Updated at 11:33 a.m.
On February 17, 2012, Congress approved legislation that will prevent a 27.4 percent decrease in Medicare payments to physicians slated to go into effect March 1. The bill would freeze physician payments at their current rates until December 31, 2012. The provision is included in legislation that will extend the existing payroll tax cut to the end of the year. President Obama said he would sign the legislation as soon as it reaches his desk.
Under the legislation, the Government Accountability Office and HHS are directed to submit reports to Congress on developing a long-term replacement for the existing Medicare physician payment system. One of the downsides of the 10-month extension of the existing law is that a lame-duck Congress will have to address this issue again after the November elections and before January 1, 2013.
The “Middle Class Tax Relief and Job Creation Act of 2012″ (HR 3630) includes extensions of several existing Medicare-related statutes that were set to expire at the end of the month. To pay for some of these extensions and the freezing of physician payments, the legislation includes several offsets that will affect hospitals and laboratories.
Extensions. Hospital geographic reclassifications authorized under section 508 of the Medicare Modernization Act, which expired on December 1, 2011, would be extended through March 31, 2012.
The outpatient “hold harmless” provision, which expires on February 29, 2012, would be extended through December 31, 2012, except for sole community hospitals with more than 100 beds.
Under current law, the Medicare physician fee schedule is adjusted geographically for physician work, practice expense, and medical malpractice insurance to reflect differences in the cost of resources needed to produce physician services. The new legislation would extend the existing 1.0 floor on the “physician work” index through December 31, 2012.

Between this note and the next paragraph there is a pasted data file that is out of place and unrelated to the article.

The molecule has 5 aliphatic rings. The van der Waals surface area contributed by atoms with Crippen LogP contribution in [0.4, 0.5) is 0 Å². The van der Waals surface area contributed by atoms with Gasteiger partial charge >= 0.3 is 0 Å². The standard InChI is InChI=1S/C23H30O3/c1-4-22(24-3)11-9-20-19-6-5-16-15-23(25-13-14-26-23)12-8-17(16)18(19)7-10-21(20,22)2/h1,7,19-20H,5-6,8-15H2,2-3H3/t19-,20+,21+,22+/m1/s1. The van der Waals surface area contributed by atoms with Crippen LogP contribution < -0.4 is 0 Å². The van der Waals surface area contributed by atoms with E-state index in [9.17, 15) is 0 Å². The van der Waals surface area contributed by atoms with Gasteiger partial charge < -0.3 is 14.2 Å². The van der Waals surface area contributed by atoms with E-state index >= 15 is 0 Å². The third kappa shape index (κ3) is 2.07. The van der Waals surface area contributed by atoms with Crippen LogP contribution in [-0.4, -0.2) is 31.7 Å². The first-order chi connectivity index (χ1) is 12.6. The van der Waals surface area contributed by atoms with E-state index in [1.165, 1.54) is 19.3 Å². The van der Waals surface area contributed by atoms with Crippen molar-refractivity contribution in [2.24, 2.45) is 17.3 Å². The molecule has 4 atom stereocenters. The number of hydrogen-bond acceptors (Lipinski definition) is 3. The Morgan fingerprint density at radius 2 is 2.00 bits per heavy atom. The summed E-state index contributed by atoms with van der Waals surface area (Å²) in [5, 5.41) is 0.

Current law places annual per beneficiary payment limits for all outpatient therapy services provided by non-hospital providers, but includes an exceptions process for cases in which the provision of additional therapy services is determined to be medically necessary. The legislation would extend the exception process through December 31, 2012. The provision also extends the cap to services received in hospital outpatient departments only through December 31, 2012.
The ability of independent laboratories to receive direct payments for the technical component for certain pathology services would be extended through June 30, 2012.
The add-on payment for ground and air ambulance services, including in super-rural areas, would be extended through December 31, 2012.
Other health provisions. The Qualifying Individual (QI) program, which allows Medicaid to pay the Medicare Part B premiums for low-income Medicare beneficiaries with incomes between 120 percent and 135 percent of poverty, and which is set to expire at the end of the month, would be extended until December 31, 2012.
Transitional Medical Assistance (TMA) , which allows low-income families to maintain their Medicaid coverage as they transition into employment and increase their income, and which also expires February 29, would be extended until December 31, 2012.
Offsets. Under current law, Medicare reimburses providers for beneficiaries’ unpaid coinsurance and deductible amounts between 70 and 100 percent of beneficiary bad debt. The legislation would phase down bad debt reimbursement for all providers to 65 percent. Providers currently reimbursed 100 percent of their bad debt would have a three-year transition of 88 percent, 76 percent and then 65 percent. Providers reimbursed 70 percent of their bad debt would be reduced to 65 percent.
Medicare currently pays for clinical laboratory services under a carrier-specific fee schedules subject to national payment limits. Most lab services receive the national payment. This provision resets clinical lab payment rates by 2 percent in 2013.
Disproportionate Share Hospital (DSH) payments, which under the Patient Protection and Affordable Care Act (P.L. 111-148) would be reduced starting in 2014, would be reduced for one additional year, until 2021, under the legislation.
PPACA also included a provision known as the “disaster-recovery FMAP” designed to help states adjust to drastic changes in Federal Medical assistance Percentages (FMAP) following a statewide disaster. Once triggered, the policy would provide assistance for as many as seven years following the disaster, as long as the state continued to experience an FMAP drop of more than three percentage points. The legislation would make a makes a technical correction in this statute.
PPACA also established a Prevention and Public Health Trust Fund; authorizations to the fund were set to increase from $500 million in 2010 to $2 billion in 2015 and each year thereafter; the legislation would reduce the trust fund by $5 billion over 10 years.